Improvements to U.S. Hwy. 27 through Oneida may be one step closer to reality, as funding for the project has turned up on the 3-year funding roadmap of the Tennessee Department of Transportation.
Long discussed but often delayed, the project would be aimed at eliminating the bottleneck that leads to rush-hour traffic backups from the Oak Grove intersection in midtown Oneida through the two-lane portion of Alberta Street. At its busiest times — typically at the end of the school day as school traffic flows onto Alberta Street from Claude Terry Drive and Main Street — U.S. Hwy. 27 sees traffic backed up to the Claude Terry intersection on the north end and beyond Industrial Lane on the south end.
Originally, much of the talk centered on a bypass through either Niggs Creek and Pine Creek west of Oneida or along the Norfolk-Southern line east of town. However, bypass talks have essentially been scrapped due to costs, and TDOT officials have focused on what was always "Plan C" — improvements to the existing U.S. Hwy. 27 route through town.
Last week, TDOT released its three-year transportation program, featuring $1.5 billion for 59 individual projects in 41 counties. The Oneida project was one of the 59 projects on the list.
"(Oneida) Mayor Jack Lay and I have been very vocal at the TDOT RPO meetings over the last three years to get this project on the priority list to be completed," Scott County Mayor Jeff Tibbals said Tuesday. "It appears that being loud and heard has paid off."
While TDOT's list is intended as a general roadmap for the department's projects over the next three years, there is no project-by-project priority detailed on the list.
However, the department's studies from last year indicate that the Oneida project is a necessity. Of 15 road projects that had been proposed in the region of which Scott County is a part, the Oneida project was the only one on which the roadway exceeded capacity in 2013. TDOT's study found a daily traffic count of 18,360 on the roadway, which is only rated for 18,000 vehicles daily.
In its current condition, the bottleneck portion of U.S. Hwy. 27 through Oneida scored an "E" on TDOT's range of A to F for its ability to adequately handle traffic flow, Lay said last summer. No other road in the region scored below a B.
Still, the phase of the project included by TDOT in its 3-year funding plan only includes right-of-way purchase for the 2.9-mile stretch planned for improvements, meaning that actual construction still isn't on the table within the 3-year window, which includes fiscal years 2015 through 2017.
And TDOT announced last week that it will not begin engineering work on any project until federal funding is released, maintaining Tennessee's status as one of four U.S. states to "pay as it goes" and carry no debt for transportation initiatives. Half of the state's funding for roads comes from the Federal Highway Trust Fund. With Congress at a stalemate on many major issues, the fund will run out of money by the end of September 2014 if new funding legislation is not passed.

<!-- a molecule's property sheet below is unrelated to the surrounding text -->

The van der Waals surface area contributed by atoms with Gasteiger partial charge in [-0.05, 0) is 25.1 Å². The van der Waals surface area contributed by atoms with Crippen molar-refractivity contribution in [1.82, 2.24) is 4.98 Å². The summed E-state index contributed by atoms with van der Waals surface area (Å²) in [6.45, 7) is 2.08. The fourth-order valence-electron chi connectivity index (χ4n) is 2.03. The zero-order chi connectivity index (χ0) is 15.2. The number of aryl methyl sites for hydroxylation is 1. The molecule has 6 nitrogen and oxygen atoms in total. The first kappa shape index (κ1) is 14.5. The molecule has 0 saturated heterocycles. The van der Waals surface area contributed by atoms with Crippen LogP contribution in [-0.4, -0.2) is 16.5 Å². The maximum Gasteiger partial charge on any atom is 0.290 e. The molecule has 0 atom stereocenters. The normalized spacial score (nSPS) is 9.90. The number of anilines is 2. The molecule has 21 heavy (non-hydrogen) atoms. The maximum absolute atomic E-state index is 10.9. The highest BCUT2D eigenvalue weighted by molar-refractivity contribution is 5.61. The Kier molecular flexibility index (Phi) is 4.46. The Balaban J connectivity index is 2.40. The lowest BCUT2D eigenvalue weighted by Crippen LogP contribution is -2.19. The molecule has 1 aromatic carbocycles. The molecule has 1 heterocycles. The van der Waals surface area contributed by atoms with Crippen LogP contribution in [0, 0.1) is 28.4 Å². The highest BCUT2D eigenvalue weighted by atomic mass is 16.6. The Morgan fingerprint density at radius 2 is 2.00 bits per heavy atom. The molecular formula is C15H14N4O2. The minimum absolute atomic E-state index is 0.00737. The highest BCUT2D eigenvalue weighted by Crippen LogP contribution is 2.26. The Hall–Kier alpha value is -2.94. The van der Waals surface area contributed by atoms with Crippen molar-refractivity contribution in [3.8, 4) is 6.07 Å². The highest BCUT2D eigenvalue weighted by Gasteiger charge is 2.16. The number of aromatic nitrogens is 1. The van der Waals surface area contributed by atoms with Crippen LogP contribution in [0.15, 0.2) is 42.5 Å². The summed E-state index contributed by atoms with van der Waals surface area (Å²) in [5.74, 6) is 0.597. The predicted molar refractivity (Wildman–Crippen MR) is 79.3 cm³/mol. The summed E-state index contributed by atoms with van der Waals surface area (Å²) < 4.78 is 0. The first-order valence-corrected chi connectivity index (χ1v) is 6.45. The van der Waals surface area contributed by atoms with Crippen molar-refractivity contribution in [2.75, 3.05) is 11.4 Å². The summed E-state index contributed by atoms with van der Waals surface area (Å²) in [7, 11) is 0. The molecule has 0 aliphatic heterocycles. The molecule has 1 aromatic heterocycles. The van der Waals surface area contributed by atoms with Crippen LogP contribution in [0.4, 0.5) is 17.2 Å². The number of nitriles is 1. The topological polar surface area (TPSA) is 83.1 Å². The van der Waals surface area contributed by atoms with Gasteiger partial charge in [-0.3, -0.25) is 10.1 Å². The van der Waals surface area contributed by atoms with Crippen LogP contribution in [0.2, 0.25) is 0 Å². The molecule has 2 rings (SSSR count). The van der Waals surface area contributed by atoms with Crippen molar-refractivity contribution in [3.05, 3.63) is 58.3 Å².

"We are at a critical point in federal transportation funding and without action, there will be major impacts to TDOT programs," TDOT Commissioner John Schroer said. "We would be forced to develop an alternative program that reflects the loss of federal dollars, and focuses exclusively on the maintenance of our existing pavement and bridges rather than new projects."
Once the Oneida project does become reality, its exact scope still is not clear, since TDOT has not begun its engineering phase for the project. Almost a certainty is removing the 90-degree turn at the intersection of Alberta Street and Paint Rock Road (S.R. 456), as well as a turn lane for sections of the road that do not currently contain a turn lane, and improved signaling.
Those changes would cost an estimated $3 million, a far cry from the $50 million minimum investment that was estimated for a proposed bypass of Oneida.
But for an estimated $8 million to $10 million, TDOT could also widen Alberta Street to four lanes all the way through town, and Tibbals remains optimistic that the state will consider that possibility.
"The ideal case is that the four-lane would be continuous from Oak Grove through Oneida to the four-lane near Underpass Drive," Tibbals said. But, he added, keeping the project cost down is a priority for TDOT.
"I believe the project will be much more than just taking out the 90-degree turn and adding a turning lane where they do not already exist," Tibbals said. "Improved signalization could drastically increase throughput and traffic flow in our present configuration."
While connecting the current four lane sections of roadway from Oak Grove to south Oneida may not be the final product, Tibbals said, "It is the initial goal."
Missing from the state's 3-year funding plan was a proposed widening of S.R. 63 from Huntsville east to Interstate 75. However, the plan did include a truck climbing lane from mile marker 135 to mile marker 140 on I-75, the Caryville Mountain northbound grade. That is among several interstate truck climbing lanes across the state that TDOT plans to fund in the next three years, including one on I-75 southbound on Jellico Mountain from mile marker 145 to mile marker 148.